Rising Sun Quiz

Oh boy, so I was called in as a special consultant on a murder inside a large Japanese conglomerate’s Los Angeles headquarters, and then wouldn’t you know it, but I was bopped on the head by some yakuza and don’t remember a thing! Do you remember what happened in Rising Sun?

Pop Quiz Hot Shot!

1) Who is the murder victim and what is her relationship to the Nakamoto Group and how did she die? 

2) Why is it explained that Connery took indefinite leave from the Los Angeles police department?

3) Why does Connery let Eddie go without questioning or arresting him at the party later on the evening of Feb 9th? 

4) Did Webb take a bribe? Why?

5) So … who killed the girl? Walk me through the events.

Bonus Question: Detective John Conner retires soon after the events of the film, what does he do after leaving the force (officially)?

Answers

1) She is the girlfriend of Eddie Sakamura, and was strangled while having sex in an upstairs boardroom during the Nakamoto Group gala.

2) Connery took indefinite leave because he went to Japan and came back … changed. They believe he is too good of a friend of Japan, who, it is heavily implied, are now considered the big threat to the US after the collapse of Russia.

3) He lets him go because Eddie’s father saved Connery’s life in Japan, and now Connery owes him a life debt.

4) Yeah, he took a bribe. Mostly, it was because he needed the money, he had a baby on the way and bills up to here. But partially it was because they had no case anyways. It was an illegal search, and the wife couldn’t testify against her husband, so the drug case was dead in the water. So no harm no foul right? Or so he thought.

5)  So, basically, Eddie’s girl was offered to Senator Morton as part of the deal. After he chokes her out, thinking she is dead, Eddie helps him to escape. But twist! The girl isn’t dead, she’s very much alive … right up until Bob Richmond, the asshole American helping Nakamoto, actually strangles her to complete the blackmail.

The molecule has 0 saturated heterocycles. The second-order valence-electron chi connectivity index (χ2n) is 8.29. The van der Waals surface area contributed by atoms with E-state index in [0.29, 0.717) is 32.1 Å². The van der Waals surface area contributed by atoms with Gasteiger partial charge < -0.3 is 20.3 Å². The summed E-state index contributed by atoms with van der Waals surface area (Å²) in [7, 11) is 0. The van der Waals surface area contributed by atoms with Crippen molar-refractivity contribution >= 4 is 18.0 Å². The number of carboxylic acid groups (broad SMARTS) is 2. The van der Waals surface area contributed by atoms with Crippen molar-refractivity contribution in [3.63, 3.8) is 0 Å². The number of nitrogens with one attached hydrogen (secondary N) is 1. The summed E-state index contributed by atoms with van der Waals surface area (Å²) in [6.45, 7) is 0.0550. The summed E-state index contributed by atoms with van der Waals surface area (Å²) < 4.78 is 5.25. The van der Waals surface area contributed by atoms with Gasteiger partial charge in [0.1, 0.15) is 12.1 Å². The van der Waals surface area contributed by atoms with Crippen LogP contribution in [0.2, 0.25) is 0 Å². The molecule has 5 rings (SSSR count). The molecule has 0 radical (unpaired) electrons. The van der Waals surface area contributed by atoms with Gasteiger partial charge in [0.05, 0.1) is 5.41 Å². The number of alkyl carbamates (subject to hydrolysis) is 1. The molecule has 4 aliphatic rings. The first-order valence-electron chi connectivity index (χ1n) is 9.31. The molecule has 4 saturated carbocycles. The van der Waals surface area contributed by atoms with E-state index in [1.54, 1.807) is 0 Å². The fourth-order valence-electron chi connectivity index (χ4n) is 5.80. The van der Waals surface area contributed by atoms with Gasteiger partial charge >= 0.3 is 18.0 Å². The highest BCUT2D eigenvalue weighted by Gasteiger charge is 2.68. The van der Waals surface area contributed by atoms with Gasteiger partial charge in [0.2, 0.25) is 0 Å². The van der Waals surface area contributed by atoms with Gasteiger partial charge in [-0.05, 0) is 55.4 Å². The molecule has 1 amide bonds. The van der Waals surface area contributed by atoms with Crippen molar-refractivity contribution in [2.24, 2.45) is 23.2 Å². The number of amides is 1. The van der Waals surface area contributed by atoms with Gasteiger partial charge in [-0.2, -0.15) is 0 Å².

Bonus Answers: While Conner loves Japan, he also loves golf and money (in the form of golf memberships). After the Japanese economy enters a recession and business consultation dries up, he leaves the U.S. to return to his childhood home in the highlands of Scotland. There he invites his good friend Yoshida to invest in a golf course and an adjoining whiskey distillery. The golf course struggles, but stays afloat thanks to its savvy ability to cater to high class Japanese businessmen. The whiskey though quickly racked up awards as one of the stronger young distillery efforts in the nation and is now considered a staple of the Scotch scene, a rarity for such a newcomer. John Conner, when interviewed, suggested it was his ability to blend his old family recipe with the sensibilities of the newer Japanese whiskey trade that allowed him to avoid the pitfalls new distilleries often succumb to when merely trying to mimic the big hitters on the market. The now 90-year-old Conner teased a special 20th anniversary blend to be announced soon.

Oh wow, big happens in the whiskey world it sounds like. I didn’t catch the name of the whiskey I definitely made up though, but I’m sure you can find it by googling “John Conner whiskey” or something.

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